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talent acquisition manager

What Does A Talent Acquisition Manager Do?

Talent acquisition. Hiring. Recruiting. Don’t these words mean the same thing?

Well, no. There is a critical difference between talent acquisition and recruiting, and understanding it can help you establish an actionable hiring strategy that delivers bonafide results.

While there may be an adequate pool of candidates to select from, filling job positions with top talent is a challenging endeavor. Even if you represent a top-tier organization in your niche, attracting and retaining top talent isn’t easy.

That’s why it is pivotal to strategize and bring in the best talent for your team. But this doesn’t essentially mean offering potential employees a better package to hire them.

This is where a talent acquisition manager steps in.

The Role Of A Talent Acquisition Manager

They oversee the retention and recruitment of a company. That’s it; that’s the job.

But it isn’t as simple as it sounds.

Talent acquisition involves building connections with new talent to hire them in the future. For instance, some roles take comparatively longer to occupy than others. Therefore, proactive employers start to look for prospective talent even before the job is open.

So, in actuality, recruiting is merely a tiny part of the overall talent acquisition planning.

The talent acquisition manager is an integral part of the team that recognizes possible candidates, holds interviews, and ultimately makes a well-informed hiring decision. This human resource position demands excellent networking and communication skills to establish and leverage connections. Once the recruitment is done, their job doesn’t end.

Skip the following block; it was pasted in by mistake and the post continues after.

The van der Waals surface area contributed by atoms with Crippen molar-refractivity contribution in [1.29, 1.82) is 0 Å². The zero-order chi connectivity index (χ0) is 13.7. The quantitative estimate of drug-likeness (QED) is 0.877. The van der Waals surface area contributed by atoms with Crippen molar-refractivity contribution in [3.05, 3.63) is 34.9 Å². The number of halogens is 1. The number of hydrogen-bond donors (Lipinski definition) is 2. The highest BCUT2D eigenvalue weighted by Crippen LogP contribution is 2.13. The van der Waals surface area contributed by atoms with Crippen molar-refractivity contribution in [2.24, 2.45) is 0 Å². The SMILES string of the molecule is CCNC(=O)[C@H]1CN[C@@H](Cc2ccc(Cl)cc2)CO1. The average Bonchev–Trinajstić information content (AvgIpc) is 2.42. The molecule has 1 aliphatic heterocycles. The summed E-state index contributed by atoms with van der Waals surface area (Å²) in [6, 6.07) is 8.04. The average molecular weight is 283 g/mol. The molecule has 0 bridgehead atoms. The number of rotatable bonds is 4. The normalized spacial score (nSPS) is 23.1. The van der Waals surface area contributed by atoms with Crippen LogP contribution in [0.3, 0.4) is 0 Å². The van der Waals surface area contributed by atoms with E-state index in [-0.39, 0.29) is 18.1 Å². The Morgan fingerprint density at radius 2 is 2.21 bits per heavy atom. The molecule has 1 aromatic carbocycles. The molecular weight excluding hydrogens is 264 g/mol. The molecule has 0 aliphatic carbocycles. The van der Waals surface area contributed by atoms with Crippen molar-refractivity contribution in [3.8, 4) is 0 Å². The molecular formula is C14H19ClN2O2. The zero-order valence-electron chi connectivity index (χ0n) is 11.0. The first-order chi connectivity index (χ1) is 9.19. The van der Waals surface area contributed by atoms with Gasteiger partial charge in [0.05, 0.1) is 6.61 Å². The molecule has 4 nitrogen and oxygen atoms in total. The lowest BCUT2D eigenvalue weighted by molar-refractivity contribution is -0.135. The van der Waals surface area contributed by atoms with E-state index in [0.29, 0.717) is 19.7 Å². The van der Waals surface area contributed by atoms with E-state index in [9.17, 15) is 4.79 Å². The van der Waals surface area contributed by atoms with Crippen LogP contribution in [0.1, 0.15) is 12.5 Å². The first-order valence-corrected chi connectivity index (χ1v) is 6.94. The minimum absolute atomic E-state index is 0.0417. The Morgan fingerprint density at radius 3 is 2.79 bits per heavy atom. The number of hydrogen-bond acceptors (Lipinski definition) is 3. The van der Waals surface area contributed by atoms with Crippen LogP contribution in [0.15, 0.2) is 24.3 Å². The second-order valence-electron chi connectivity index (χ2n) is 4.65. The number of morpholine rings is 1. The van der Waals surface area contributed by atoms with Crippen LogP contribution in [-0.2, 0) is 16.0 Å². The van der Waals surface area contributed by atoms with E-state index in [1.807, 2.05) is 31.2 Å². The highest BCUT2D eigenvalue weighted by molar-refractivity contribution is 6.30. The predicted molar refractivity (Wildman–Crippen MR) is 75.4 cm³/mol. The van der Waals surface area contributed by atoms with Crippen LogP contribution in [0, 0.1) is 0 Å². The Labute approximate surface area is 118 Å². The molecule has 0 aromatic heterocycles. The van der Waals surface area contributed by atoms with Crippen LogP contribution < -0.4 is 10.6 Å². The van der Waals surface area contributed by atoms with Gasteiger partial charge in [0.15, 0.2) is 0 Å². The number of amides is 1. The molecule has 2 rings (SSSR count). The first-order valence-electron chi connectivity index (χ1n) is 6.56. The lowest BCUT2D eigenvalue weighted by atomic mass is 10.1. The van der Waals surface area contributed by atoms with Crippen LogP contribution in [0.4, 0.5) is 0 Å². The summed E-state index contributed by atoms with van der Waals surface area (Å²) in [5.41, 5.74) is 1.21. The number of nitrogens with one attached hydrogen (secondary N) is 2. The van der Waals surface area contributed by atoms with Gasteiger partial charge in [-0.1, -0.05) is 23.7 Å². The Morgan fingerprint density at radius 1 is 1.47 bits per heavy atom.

They also play a role in retention, and training efforts are essential to ensure that the employee stays.

You’ll also find that these specialists use software utilities to help organizations manage their human resources requirements more efficiently. They also use these apps and resources to schedule appointments, keep notes, start individual files, and assign new hires by leveraging these programs.

Moreover, talent acquisition managers might also be involved in marketing campaigns to attract new hires. For instance, a hospital may want to appeal to new nursing talent. It can leverage strategic advertisement placement to captivate the attention of potential nurses and motivate them to apply, all guided by the expertise of a talent acquisition specialist.

These campaigns require adequate and careful planning to project the right company image and appeal to the well-suited candidates.

As the potential applicants move through the hiring process, talent acquisition managers help organizations determine if there is a need for more interviews. This can also involve a session with the applicants to explain the benefits, wages, and other employment terms.

Finally, the new hire might work with a talent acquisition manager on their schedule and placement once on board. At the same time, long-term employees may come to them with recurrent retention issues such as applications for promotion. Other members of the HR department can also arbitrate at this point, based on a company’s structure.

Talent acquisition involves partnering with the company to ensure the most suitable candidate gets selected. So it’s only common sense for talent acquisition managers to leverage a combination of methods to create company-specific initiatives for talent acquisition.

The best managers don’t just emphasize recruiting just for its sake but ensure that the organization is perceived as an excellent workplace for future teams.

If you have difficulty managing your talent acquisition teams, reach out to GUIÓN PARTNERS. We help you connect with top creators, leaders, and artists in every category.

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